R3: WHATMORE S., 2013. Between natural and social science? Reflections on an experiment in geographical practice. In Barry A. and G. Borne (eds), Interdisciplinarity: reconfiguring the social and natural sciences: 160-177. Routledge, London.

R4: WHATMORE S. and C. LANDSTROM, 2011. Flood apprentices: an exercise in making things public. Economy and Society, 40/4: 582-619.


R5: LANDSTROM C., S, WHATMORE and S, LANE, 2013. Learning through computer improvisations. Science, Technology and Human Values, 38/4: 678-700.


R6: LANE S., C. LANDSTRÖM and S. WHATMORE, 2011. Imagining flooding futures: risk assessment and management in practice. Philosophical Transactions of the Royal Society A, 369: 1784-1806.


This project was funded under the rural Environment and Land Use (RELU) programme (with monies from ESRC, BBSRC, NERC, Defra and the Scottish Government). In June 2011 - the project's End of Award report was graded outstanding by academic and policy assessors. In November 2011 - the project was awarded the RELU Programme prize for `best example of interdisciplinary methodology and scientific innovation'. www.relu.ac.uk/majorevents/ In addition, the quality of the project's outputs bringing together research and impact has been recognised by several other accolades, including:-

Academy of Social Sciences 2010. Project selected as one of the case studies promoting social impact and policy relevance of social science research in the publication `Making the case for the social sciences: sustainability, the environment and climate change'. www.acss.org.uk/docs
Research Councils United Kingdom 2010. PI (Whatmore) selected as one of the case study academics in the RCUK publication `Demonstrating the benefits of public engagement for researchers'. www.rcuk.ac.uk/per The University Beacons of Public Engagement 2010. Project selected as case study for the website www.publicengagement.ac.uk

Details of the impact

The experimental method of public engagement using Competency Groups (CGs) has had significant impact in two local communities (Ryedale and Uck). The research approach to the theory and practice of co-producing environmental knowledge, in which researchers actively engage and collaborate with local residents affected by flood risk, has led to deep and sustained impacts in localities in which public confidence in flood risk management expertise had been lost, resulting in a policy impasse. The broader lessons from these interventions in terms of the utility of the CG methodology elsewhere continue to spread as the Ryedale case is held up as a national exemplar of effective `public engagement' in situations of policy dispute that, in turn, has attracted international interest.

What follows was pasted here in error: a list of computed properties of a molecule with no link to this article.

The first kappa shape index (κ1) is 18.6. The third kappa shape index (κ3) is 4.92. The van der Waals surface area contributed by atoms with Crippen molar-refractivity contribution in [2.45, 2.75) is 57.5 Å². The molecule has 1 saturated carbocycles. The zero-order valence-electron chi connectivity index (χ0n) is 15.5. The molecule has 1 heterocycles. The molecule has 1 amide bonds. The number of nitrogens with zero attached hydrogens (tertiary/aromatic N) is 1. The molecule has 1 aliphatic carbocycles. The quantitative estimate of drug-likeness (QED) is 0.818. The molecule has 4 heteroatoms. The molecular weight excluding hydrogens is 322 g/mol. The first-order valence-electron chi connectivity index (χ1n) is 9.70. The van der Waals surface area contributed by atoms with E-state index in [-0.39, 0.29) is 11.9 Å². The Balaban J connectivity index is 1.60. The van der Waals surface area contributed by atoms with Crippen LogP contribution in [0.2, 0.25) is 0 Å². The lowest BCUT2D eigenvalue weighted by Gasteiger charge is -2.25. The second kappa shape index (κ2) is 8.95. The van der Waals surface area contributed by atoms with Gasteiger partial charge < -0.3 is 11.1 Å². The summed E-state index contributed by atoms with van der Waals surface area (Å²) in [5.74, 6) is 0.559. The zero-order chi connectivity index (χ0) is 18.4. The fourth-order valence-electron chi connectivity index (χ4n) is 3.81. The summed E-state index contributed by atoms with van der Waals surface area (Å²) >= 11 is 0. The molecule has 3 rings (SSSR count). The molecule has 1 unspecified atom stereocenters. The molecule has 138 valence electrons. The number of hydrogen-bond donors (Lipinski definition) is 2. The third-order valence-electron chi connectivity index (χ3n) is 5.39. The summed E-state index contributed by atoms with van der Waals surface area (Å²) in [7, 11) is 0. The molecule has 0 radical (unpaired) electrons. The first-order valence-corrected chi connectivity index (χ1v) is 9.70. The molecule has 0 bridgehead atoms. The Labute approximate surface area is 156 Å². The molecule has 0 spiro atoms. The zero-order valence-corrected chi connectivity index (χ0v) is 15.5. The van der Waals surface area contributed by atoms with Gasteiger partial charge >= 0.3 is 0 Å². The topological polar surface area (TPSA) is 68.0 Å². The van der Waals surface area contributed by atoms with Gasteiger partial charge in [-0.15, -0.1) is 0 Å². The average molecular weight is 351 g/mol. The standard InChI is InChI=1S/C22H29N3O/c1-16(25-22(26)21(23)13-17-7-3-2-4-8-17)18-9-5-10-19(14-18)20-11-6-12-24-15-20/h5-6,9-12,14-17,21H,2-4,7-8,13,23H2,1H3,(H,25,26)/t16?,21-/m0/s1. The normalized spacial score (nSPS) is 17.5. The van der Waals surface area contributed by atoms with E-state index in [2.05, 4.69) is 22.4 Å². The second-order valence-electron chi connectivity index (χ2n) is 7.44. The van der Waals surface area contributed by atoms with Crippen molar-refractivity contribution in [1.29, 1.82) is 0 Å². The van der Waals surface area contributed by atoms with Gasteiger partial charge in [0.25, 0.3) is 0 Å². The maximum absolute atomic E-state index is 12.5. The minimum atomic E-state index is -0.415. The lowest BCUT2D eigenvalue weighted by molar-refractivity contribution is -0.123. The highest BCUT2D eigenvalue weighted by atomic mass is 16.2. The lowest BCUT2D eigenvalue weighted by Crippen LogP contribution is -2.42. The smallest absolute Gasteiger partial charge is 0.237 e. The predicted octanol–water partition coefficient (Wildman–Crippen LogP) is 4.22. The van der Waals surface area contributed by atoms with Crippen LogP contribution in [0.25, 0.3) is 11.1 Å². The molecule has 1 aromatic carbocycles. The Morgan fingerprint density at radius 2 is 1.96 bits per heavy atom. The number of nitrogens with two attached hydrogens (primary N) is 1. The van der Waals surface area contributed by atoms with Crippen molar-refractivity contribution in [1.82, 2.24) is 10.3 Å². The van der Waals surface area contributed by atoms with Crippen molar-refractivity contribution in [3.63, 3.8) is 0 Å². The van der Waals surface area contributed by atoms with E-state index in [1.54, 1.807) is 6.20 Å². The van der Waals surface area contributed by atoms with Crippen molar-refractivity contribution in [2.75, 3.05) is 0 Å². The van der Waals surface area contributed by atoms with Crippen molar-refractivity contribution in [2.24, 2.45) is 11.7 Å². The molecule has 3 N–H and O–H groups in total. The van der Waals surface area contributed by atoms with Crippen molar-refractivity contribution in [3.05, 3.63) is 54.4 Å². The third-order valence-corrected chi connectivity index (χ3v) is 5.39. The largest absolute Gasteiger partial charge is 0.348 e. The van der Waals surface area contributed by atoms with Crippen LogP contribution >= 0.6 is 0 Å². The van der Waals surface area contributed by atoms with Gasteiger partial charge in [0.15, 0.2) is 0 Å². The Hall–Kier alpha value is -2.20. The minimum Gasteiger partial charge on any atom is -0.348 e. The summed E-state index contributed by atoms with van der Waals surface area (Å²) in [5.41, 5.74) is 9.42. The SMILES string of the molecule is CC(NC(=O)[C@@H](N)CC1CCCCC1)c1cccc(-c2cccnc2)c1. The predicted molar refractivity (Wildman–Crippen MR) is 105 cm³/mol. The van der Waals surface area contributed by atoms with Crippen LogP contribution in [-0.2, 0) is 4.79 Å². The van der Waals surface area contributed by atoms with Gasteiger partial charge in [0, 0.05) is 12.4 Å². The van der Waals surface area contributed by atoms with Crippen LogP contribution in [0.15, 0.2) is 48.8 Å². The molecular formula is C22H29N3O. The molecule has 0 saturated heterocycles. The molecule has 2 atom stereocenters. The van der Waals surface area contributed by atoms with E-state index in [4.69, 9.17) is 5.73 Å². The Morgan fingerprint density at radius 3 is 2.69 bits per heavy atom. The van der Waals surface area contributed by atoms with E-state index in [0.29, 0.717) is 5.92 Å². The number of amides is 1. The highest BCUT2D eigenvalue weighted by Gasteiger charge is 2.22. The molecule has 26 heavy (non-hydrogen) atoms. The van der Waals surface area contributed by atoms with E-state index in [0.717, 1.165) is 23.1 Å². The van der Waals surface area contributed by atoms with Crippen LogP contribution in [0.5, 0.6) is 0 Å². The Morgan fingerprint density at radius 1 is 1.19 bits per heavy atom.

The greatest impact, thus far, has resulted from the activities of the CG in Ryedale (Sept. 2007 -Oct. 2008), which came to call itself the Ryedale Flood Research Group (RFRG). In the case of the RFRG, the research collaboration (September 2007 - October 2008) took place in the context of a policy stalemate in a community that had lost confidence in the local Environment Agency (EA) and come to distrust the expert models upon which it relied, as the provision of local flood defences repeatedly stalled. The co-produced modelling work of the RFRG led the Group to propose `upstream storage' as a means of reducing flood risk in Pickering. This proposal involved placing a series of mini-dams (or bunds) in the upper catchment using vernacular materials in keeping with the (designated) landscape. Such an intervention had been previously dismissed by the consultants advising the flood management policy of the local EA. The clear impact of the CG approach in this case has been to empower local people to become involved in producing alternative flood risk management strategies. The RFRG presented its working methods, bespoke modelling work and `upstream storage' proposal at a public exhibition in the Civic Hall in Pickering in October 2008 [Section 5: C1], and in a report - `Making space for people' [C2]. This event attracted over 200 visitors, including representatives of the local EA, and gained extensive coverage in the local media which, in turn, produced a sequence of further research impacts.